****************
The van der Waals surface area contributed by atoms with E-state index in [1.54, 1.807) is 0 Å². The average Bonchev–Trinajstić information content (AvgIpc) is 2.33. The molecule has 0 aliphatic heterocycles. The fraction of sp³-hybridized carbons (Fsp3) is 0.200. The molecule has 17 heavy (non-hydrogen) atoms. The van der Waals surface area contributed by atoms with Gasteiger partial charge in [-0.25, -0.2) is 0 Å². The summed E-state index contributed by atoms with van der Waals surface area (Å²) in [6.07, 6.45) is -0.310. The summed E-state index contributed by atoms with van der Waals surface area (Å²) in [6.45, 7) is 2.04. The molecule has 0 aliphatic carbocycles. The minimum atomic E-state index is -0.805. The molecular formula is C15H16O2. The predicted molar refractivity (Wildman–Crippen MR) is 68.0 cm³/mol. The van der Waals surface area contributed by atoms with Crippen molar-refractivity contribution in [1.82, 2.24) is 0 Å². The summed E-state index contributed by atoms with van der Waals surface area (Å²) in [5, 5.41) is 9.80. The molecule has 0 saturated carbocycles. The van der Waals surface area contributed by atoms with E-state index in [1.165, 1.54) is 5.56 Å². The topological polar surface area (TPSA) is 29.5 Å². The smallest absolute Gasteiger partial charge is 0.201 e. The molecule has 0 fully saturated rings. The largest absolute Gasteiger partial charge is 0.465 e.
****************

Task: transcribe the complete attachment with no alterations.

The van der Waals surface area contributed by atoms with E-state index in [1.54, 1.807) is 0 Å². The average Bonchev–Trinajstić information content (AvgIpc) is 2.33. The molecule has 0 aliphatic heterocycles. The fraction of sp³-hybridized carbons (Fsp3) is 0.200. The molecule has 17 heavy (non-hydrogen) atoms. The van der Waals surface area contributed by atoms with Gasteiger partial charge in [-0.25, -0.2) is 0 Å². The summed E-state index contributed by atoms with van der Waals surface area (Å²) in [6.07, 6.45) is -0.310. The summed E-state index contributed by atoms with van der Waals surface area (Å²) in [6.45, 7) is 2.04. The molecule has 0 aliphatic carbocycles. The minimum atomic E-state index is -0.805. The molecular formula is C15H16O2. The predicted molar refractivity (Wildman–Crippen MR) is 68.0 cm³/mol. The van der Waals surface area contributed by atoms with Crippen molar-refractivity contribution in [1.82, 2.24) is 0 Å². The summed E-state index contributed by atoms with van der Waals surface area (Å²) in [5, 5.41) is 9.80. The molecule has 0 saturated carbocycles. The van der Waals surface area contributed by atoms with E-state index in [1.165, 1.54) is 5.56 Å². The topological polar surface area (TPSA) is 29.5 Å². The smallest absolute Gasteiger partial charge is 0.201 e. The molecule has 0 fully saturated rings. The largest absolute Gasteiger partial charge is 0.465 e.